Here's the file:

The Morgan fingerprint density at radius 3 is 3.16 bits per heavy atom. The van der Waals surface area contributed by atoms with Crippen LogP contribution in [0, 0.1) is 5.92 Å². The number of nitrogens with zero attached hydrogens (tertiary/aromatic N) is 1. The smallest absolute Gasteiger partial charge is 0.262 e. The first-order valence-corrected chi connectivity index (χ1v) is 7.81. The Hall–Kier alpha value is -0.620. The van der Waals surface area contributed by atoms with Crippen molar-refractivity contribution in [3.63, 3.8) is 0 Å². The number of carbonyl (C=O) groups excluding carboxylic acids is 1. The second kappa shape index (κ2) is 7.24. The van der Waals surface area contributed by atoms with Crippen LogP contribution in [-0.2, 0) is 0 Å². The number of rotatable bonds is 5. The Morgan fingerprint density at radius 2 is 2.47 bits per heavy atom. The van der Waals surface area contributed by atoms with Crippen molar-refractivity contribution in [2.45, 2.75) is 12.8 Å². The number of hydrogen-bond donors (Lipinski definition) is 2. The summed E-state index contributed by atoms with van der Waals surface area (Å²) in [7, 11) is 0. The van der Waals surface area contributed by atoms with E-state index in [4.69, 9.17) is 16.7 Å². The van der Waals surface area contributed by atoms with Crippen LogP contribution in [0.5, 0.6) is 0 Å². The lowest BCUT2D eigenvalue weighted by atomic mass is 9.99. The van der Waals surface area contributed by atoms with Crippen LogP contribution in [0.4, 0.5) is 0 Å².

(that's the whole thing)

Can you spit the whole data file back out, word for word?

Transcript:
The Morgan fingerprint density at radius 3 is 3.16 bits per heavy atom. The van der Waals surface area contributed by atoms with Crippen LogP contribution in [0, 0.1) is 5.92 Å². The number of nitrogens with zero attached hydrogens (tertiary/aromatic N) is 1. The smallest absolute Gasteiger partial charge is 0.262 e. The first-order valence-corrected chi connectivity index (χ1v) is 7.81. The Hall–Kier alpha value is -0.620. The van der Waals surface area contributed by atoms with Crippen molar-refractivity contribution in [3.63, 3.8) is 0 Å². The number of carbonyl (C=O) groups excluding carboxylic acids is 1. The second kappa shape index (κ2) is 7.24. The van der Waals surface area contributed by atoms with Crippen LogP contribution in [-0.2, 0) is 0 Å². The number of rotatable bonds is 5. The Morgan fingerprint density at radius 2 is 2.47 bits per heavy atom. The van der Waals surface area contributed by atoms with Crippen molar-refractivity contribution in [2.45, 2.75) is 12.8 Å². The number of hydrogen-bond donors (Lipinski definition) is 2. The summed E-state index contributed by atoms with van der Waals surface area (Å²) in [7, 11) is 0. The van der Waals surface area contributed by atoms with E-state index in [4.69, 9.17) is 16.7 Å². The van der Waals surface area contributed by atoms with Crippen LogP contribution in [0.5, 0.6) is 0 Å². The lowest BCUT2D eigenvalue weighted by atomic mass is 9.99. The van der Waals surface area contributed by atoms with Crippen LogP contribution in [0.4, 0.5) is 0 Å².